Q: What can I use as a summer-blooming shrub, especially if this part of the garden is sunny and somewhat dry? I also sometimes have deer problems.
A: I think St. Johnsworts (Hypericum) are underused, and several species are native here in Maryland, though those might be harder to source. Some of the commonly-grown forms are non-native hybrids, though well-behaved ecologically. (The only locally invasive species, Hypericum perforatum, is fortunately not likely to be sold at a nursery.)
St. Johnsworts bloom anywhere between June and September, prefer direct sun, generally tolerate drought well, and are distasteful to deer. Blooms are nearly always an intense yellow, and some species or cultivars have colorful summer or autumn foliage. A few cultivars have berry-like seeds that ripen by fall and make good bouquet accents. I love the bark on native Hypericum densiflorum – peeling with a smooth underlayer that’s a rich, warm-toned cinnamon-brown that’s especially showy during dormancy.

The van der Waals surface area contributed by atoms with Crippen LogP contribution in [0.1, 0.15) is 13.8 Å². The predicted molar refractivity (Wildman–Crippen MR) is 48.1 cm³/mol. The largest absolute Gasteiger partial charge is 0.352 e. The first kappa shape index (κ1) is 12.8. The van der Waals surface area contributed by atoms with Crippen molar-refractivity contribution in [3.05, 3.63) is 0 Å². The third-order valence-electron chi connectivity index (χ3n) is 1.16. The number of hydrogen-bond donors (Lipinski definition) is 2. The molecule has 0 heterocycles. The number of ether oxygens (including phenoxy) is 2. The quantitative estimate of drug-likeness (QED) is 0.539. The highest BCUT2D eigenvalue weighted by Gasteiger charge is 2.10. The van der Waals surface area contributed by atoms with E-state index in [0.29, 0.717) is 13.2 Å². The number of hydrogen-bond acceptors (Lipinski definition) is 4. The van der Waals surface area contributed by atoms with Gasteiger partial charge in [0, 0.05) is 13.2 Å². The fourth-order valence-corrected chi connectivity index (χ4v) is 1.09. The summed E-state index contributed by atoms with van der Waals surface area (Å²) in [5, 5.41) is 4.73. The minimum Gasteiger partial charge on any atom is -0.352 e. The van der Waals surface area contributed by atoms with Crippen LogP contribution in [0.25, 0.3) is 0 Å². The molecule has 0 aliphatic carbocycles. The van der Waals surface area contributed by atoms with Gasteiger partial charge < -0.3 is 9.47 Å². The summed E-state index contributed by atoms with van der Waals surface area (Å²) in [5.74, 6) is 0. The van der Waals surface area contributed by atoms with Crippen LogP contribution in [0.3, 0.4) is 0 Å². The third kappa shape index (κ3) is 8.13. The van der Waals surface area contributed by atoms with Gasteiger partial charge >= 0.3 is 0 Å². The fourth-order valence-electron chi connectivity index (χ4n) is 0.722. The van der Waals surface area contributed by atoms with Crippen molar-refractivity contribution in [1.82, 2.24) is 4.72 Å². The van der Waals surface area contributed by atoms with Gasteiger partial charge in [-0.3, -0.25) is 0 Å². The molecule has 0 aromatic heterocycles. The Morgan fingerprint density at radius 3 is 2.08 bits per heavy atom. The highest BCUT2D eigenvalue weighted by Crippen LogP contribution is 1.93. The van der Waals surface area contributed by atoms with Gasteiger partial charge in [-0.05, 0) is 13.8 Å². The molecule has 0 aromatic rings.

You’ll find St. Johnsworts sold as both perennials and shrubs, because some species stay low, sprawl like a groundcover, and have stems that aren’t very woody, occasionally dying back in winter as other perennials do. Other species have woody stems and grow to about three or four feet tall and wide. Flowers are loaded with pollen, but no nectar, so butterflies will probably detour while bees and flower flies (predators we like to keep in the garden) will visit. Don’t deadhead developing seed capsules if you want to support Gray Hairstreak butterfly caterpillars, which can use Hypericum as a host plant (among a huge variety of other plants).